"Flash" is now "Hyper"
"Quick" is now "Threat"
"Full" is now "Custom"

Hyper scan is available only to paid, PREMIUM users and is not routinely needed or recommended -- if anything is found, a subsequent Threat scan will be needed anyway.
THREAT scan is the most important and most useful scan -- it is the one that ought be run on a regular basis (daily is the default setting now in version 2.0).
Custom depends on what drives, folders and files are selected -- routine use of a "full" system scan is neither necessary nor recommended, as it's a task better suited to your antivirus, and could cause undue disk wear.


Anyway, that's the "skinny" on scan types.

If you wish to undertake some troubleshooting, the steps are listed in my previous reply.



Link to post
Share on other sites

Thanks.  I understand the scan types. 

Not understanding why the first Hyper scan of the day is taking >10 minutes on three differet machines.  Today the scheduled Hyper scan (first one run) scanned 315xxx items and took 14 min 20 sec..  Subsequent Hyper scan scanned 253xxx, like you say due to caching and took 1 min 39 sec.  Same database.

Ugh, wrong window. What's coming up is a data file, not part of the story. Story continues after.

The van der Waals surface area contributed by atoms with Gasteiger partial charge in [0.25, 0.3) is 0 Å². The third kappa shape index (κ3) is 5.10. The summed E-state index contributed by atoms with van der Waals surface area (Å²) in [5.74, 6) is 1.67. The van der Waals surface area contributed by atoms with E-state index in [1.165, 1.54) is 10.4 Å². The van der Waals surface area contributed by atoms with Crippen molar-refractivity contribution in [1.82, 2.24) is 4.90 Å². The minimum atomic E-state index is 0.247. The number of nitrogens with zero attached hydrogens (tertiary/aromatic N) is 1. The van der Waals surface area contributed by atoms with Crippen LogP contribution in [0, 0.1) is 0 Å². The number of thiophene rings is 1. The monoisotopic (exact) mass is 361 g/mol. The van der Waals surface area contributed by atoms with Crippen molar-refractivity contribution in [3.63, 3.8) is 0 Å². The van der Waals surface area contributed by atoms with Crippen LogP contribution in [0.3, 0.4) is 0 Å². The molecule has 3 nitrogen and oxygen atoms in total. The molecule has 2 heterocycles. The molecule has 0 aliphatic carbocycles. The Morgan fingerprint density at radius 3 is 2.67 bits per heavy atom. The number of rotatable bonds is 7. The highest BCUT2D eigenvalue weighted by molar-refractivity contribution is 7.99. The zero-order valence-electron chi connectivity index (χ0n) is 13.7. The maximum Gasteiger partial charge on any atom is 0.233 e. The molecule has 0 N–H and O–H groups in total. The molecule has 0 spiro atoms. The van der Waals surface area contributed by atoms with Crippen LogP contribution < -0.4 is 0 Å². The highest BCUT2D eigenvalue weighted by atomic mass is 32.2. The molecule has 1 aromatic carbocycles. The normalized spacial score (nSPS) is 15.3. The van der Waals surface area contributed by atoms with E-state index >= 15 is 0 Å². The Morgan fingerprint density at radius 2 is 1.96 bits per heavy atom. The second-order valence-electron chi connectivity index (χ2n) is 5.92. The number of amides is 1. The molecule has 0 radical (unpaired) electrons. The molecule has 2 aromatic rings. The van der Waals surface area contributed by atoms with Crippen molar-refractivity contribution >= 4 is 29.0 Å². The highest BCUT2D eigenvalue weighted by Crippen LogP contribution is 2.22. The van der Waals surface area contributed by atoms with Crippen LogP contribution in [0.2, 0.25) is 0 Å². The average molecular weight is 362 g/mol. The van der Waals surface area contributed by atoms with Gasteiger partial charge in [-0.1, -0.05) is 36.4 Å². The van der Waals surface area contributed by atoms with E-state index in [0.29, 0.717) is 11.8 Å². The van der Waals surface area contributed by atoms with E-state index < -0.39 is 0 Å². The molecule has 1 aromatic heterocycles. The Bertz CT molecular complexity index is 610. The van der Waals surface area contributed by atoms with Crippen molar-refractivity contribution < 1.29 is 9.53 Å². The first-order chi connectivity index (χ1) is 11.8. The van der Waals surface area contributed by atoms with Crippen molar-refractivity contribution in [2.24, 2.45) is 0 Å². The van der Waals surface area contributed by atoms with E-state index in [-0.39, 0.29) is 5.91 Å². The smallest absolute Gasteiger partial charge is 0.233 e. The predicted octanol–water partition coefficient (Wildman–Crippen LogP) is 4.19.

First Hyper scan of the day is always taking an unusually long time on multiple machines.  Have to assume it is the program.

Link to post
Share on other sites

It's unlikely anyone will be able to explain it in anything other than "generic" terms without some diagnostic logs from your system.
That's why I suggested the routine troubleshooting steps. :)
A clean reinstall often resolves many minor issues.
If not, then the next step would be to post the diagnostic logs for the staff to review.


But that's certainly up to you.

Link to post
Share on other sites